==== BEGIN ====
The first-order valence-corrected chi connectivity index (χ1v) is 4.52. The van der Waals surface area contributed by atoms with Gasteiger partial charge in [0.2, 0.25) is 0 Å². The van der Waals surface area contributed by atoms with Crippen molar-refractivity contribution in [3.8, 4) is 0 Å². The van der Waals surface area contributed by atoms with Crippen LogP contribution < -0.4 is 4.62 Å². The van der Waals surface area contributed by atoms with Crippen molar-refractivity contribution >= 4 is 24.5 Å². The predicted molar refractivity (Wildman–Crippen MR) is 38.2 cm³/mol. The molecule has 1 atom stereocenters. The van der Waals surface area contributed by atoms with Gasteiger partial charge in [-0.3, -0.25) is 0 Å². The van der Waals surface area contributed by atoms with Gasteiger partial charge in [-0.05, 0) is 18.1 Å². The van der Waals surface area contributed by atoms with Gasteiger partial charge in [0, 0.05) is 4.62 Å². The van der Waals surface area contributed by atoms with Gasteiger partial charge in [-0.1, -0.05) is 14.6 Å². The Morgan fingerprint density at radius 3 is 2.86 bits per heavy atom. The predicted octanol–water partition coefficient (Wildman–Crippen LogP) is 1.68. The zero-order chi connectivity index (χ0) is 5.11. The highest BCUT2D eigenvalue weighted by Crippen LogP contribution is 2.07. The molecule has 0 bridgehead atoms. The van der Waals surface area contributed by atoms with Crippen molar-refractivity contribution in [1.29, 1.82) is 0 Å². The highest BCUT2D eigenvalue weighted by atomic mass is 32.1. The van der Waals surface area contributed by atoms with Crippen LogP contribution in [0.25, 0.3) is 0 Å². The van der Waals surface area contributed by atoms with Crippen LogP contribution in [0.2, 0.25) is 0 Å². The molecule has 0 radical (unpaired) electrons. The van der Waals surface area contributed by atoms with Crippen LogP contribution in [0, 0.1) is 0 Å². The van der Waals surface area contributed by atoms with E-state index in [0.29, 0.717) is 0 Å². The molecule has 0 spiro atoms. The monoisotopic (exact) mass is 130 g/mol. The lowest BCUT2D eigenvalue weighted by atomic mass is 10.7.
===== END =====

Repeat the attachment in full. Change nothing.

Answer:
The first-order valence-corrected chi connectivity index (χ1v) is 4.52. The van der Waals surface area contributed by atoms with Gasteiger partial charge in [0.2, 0.25) is 0 Å². The van der Waals surface area contributed by atoms with Crippen molar-refractivity contribution in [3.8, 4) is 0 Å². The van der Waals surface area contributed by atoms with Crippen LogP contribution < -0.4 is 4.62 Å². The van der Waals surface area contributed by atoms with Crippen molar-refractivity contribution >= 4 is 24.5 Å². The predicted molar refractivity (Wildman–Crippen MR) is 38.2 cm³/mol. The molecule has 1 atom stereocenters. The van der Waals surface area contributed by atoms with Gasteiger partial charge in [-0.3, -0.25) is 0 Å². The van der Waals surface area contributed by atoms with Gasteiger partial charge in [-0.05, 0) is 18.1 Å². The van der Waals surface area contributed by atoms with Gasteiger partial charge in [0, 0.05) is 4.62 Å². The van der Waals surface area contributed by atoms with Gasteiger partial charge in [-0.1, -0.05) is 14.6 Å². The Morgan fingerprint density at radius 3 is 2.86 bits per heavy atom. The predicted octanol–water partition coefficient (Wildman–Crippen LogP) is 1.68. The zero-order chi connectivity index (χ0) is 5.11. The highest BCUT2D eigenvalue weighted by Crippen LogP contribution is 2.07. The molecule has 0 bridgehead atoms. The van der Waals surface area contributed by atoms with Crippen molar-refractivity contribution in [1.29, 1.82) is 0 Å². The highest BCUT2D eigenvalue weighted by atomic mass is 32.1. The van der Waals surface area contributed by atoms with Crippen LogP contribution in [0.25, 0.3) is 0 Å². The van der Waals surface area contributed by atoms with Crippen LogP contribution in [0.2, 0.25) is 0 Å². The molecule has 0 radical (unpaired) electrons. The van der Waals surface area contributed by atoms with Crippen LogP contribution in [0, 0.1) is 0 Å². The van der Waals surface area contributed by atoms with E-state index in [0.29, 0.717) is 0 Å². The molecule has 0 spiro atoms. The monoisotopic (exact) mass is 130 g/mol. The lowest BCUT2D eigenvalue weighted by atomic mass is 10.7.